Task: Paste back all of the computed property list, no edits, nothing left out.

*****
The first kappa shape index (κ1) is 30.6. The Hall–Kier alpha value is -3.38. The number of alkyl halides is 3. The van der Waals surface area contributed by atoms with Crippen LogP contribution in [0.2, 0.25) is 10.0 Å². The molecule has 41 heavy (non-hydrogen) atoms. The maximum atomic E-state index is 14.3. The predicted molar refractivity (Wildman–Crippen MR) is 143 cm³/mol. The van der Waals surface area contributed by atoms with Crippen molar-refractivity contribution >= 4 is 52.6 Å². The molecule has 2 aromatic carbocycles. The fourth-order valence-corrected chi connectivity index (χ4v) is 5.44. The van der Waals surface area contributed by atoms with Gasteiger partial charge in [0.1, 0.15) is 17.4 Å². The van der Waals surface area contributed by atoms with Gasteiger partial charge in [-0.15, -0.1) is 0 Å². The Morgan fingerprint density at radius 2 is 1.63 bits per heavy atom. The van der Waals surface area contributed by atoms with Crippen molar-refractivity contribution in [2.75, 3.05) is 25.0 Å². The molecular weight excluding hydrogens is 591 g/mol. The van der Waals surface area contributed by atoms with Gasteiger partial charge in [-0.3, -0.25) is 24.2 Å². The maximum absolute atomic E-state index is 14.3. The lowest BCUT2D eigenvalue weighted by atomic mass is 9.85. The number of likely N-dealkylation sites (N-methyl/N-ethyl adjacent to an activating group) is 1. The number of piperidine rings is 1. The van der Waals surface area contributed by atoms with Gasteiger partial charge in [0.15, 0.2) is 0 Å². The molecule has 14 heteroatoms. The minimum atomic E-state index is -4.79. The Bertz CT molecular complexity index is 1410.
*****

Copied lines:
The first kappa shape index (κ1) is 30.6. The Hall–Kier alpha value is -3.38. The number of alkyl halides is 3. The van der Waals surface area contributed by atoms with Crippen LogP contribution in [0.2, 0.25) is 10.0 Å². The molecule has 41 heavy (non-hydrogen) atoms. The maximum atomic E-state index is 14.3. The predicted molar refractivity (Wildman–Crippen MR) is 143 cm³/mol. The van der Waals surface area contributed by atoms with Crippen molar-refractivity contribution >= 4 is 52.6 Å². The molecule has 2 aromatic carbocycles. The fourth-order valence-corrected chi connectivity index (χ4v) is 5.44. The van der Waals surface area contributed by atoms with Gasteiger partial charge in [0.1, 0.15) is 17.4 Å². The van der Waals surface area contributed by atoms with Gasteiger partial charge in [-0.15, -0.1) is 0 Å². The Morgan fingerprint density at radius 2 is 1.63 bits per heavy atom. The van der Waals surface area contributed by atoms with Crippen molar-refractivity contribution in [2.75, 3.05) is 25.0 Å². The molecular weight excluding hydrogens is 591 g/mol. The van der Waals surface area contributed by atoms with Gasteiger partial charge in [-0.3, -0.25) is 24.2 Å². The maximum absolute atomic E-state index is 14.3. The lowest BCUT2D eigenvalue weighted by atomic mass is 9.85. The number of likely N-dealkylation sites (N-methyl/N-ethyl adjacent to an activating group) is 1. The number of piperidine rings is 1. The van der Waals surface area contributed by atoms with Gasteiger partial charge in [0.15, 0.2) is 0 Å². The molecule has 14 heteroatoms. The minimum atomic E-state index is -4.79. The Bertz CT molecular complexity index is 1410.